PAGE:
The Justice Department seized $2 million worth of cryptocurrency from terror groups in the Middle East, federal prosecutors announced Thursday, marking the largest ever US government takeover of online terrorist financing.
The funds from ISIS, al Qaeda and the al Qassam Brigades, the military wing of Hamas, would likely have been used by the groups to buy weapons and train would-be attackers, Justice Department officials said.
"Two million dollars is a lot of equipment that they can buy, a lot of weapons a lot of training that they can fund, a lot of tickets to fly people around the world," said John Demers, the assistant attorney general in charge of the Justice Department's national security division. "This is going to make a big difference in their operation."
The seizure, which also included 300 cryptocurrency accounts, four websites, and four Facebook pages, underscores how terrorist groups have modernized their fundraising tactics in recent years, and how law enforcement has adapted as they've continued to target criminals in their wallets.
Officials said that the terror groups issued both transparent public messages to solicit the digital funds as well as schemes designed to dupe unwitting donors, including a website allegedly set up by ISIS in February that purported to sell personal protective equipment to protect against the spread of the coronavirus.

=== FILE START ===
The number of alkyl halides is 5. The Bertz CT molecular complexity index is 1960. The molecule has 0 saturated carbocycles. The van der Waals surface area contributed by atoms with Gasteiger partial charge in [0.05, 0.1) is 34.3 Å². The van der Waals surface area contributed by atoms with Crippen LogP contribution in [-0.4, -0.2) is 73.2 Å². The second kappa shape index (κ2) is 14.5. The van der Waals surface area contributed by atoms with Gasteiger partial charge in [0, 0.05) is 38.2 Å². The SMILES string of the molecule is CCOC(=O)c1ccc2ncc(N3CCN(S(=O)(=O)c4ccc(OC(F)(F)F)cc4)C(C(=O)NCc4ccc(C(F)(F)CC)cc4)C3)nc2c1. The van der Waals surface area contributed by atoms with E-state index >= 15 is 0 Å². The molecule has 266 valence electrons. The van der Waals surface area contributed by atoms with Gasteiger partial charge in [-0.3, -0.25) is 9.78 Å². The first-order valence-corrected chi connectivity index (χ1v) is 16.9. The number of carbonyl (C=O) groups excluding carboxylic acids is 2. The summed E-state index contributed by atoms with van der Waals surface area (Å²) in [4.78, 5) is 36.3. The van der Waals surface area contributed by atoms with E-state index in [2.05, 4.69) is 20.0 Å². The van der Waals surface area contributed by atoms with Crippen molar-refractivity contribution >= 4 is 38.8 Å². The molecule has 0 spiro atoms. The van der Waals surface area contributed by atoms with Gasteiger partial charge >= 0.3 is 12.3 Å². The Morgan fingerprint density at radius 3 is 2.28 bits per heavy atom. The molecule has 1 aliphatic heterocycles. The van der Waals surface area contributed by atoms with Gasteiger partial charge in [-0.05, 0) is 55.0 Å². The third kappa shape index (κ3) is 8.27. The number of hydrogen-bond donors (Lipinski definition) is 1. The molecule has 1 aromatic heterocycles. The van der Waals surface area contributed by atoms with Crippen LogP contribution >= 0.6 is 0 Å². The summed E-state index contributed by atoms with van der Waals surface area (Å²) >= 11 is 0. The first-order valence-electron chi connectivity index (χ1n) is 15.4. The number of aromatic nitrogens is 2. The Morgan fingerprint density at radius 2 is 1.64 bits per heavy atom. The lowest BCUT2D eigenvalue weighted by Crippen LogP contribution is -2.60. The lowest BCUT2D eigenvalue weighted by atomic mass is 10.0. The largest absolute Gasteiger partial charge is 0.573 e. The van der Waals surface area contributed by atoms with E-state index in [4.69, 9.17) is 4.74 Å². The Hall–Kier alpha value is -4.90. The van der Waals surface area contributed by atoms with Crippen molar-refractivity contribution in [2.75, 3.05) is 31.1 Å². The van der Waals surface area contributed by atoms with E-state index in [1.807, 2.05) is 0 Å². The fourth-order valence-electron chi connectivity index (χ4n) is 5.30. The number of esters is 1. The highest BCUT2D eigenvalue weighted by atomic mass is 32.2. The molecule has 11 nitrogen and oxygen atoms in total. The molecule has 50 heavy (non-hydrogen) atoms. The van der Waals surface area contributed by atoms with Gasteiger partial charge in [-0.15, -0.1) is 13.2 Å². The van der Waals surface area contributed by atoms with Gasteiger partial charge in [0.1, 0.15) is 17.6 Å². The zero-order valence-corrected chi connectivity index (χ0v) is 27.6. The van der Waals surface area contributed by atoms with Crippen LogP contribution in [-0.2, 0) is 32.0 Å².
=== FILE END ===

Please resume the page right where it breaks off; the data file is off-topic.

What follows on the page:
At a news conference on Thursday, law enforcement officials described the terror groups as "nimble" and opportunistic fundraisers who regularly exploit new technologies for moving money.
"We've seen this in the narcotics space for years in which narco-terrorists have used cryptocurrency in a very covert fashion, trying to evade law enforcement, and we're seeing that also used -- which shouldn't be surprising -- in the counterterrorism world," said Michael Sherwin, the acting US attorney in Washington, DC.
Teams of agents from the Justice Department, Homeland Security and Internal Revenue Service logged thousands of hours investigating the financing operations over several months, senior Justice Department officials said. Investigators analyzed transactions of cryptocurrency on the blockchain, a form of public ledger for the online funds, and employed undercover operations as well as search warrants on email accounts to establish a money trail that was detailed in 87 pages of civil forfeiture complaints unsealed Thursday in Washington, DC, federal court.
A number of criminal investigations into individuals associated with the fundraising effort, including probes of American citizens who made donations, remain ongoing, the senior officials said.
National security experts have warned in recent years that terror groups would likely turn to cryptocurrency to fund their activities, although it's not clear how widespread or significant the practice is as a source of funding for the groups.
A 2019 study by the RAND Corporation, a global policy think tank, concluded that cryptocurrencies "generally are not well matched with the totality of features that would be needed by and desirable to the terrorist groups examined but might be employed for selected financial activities."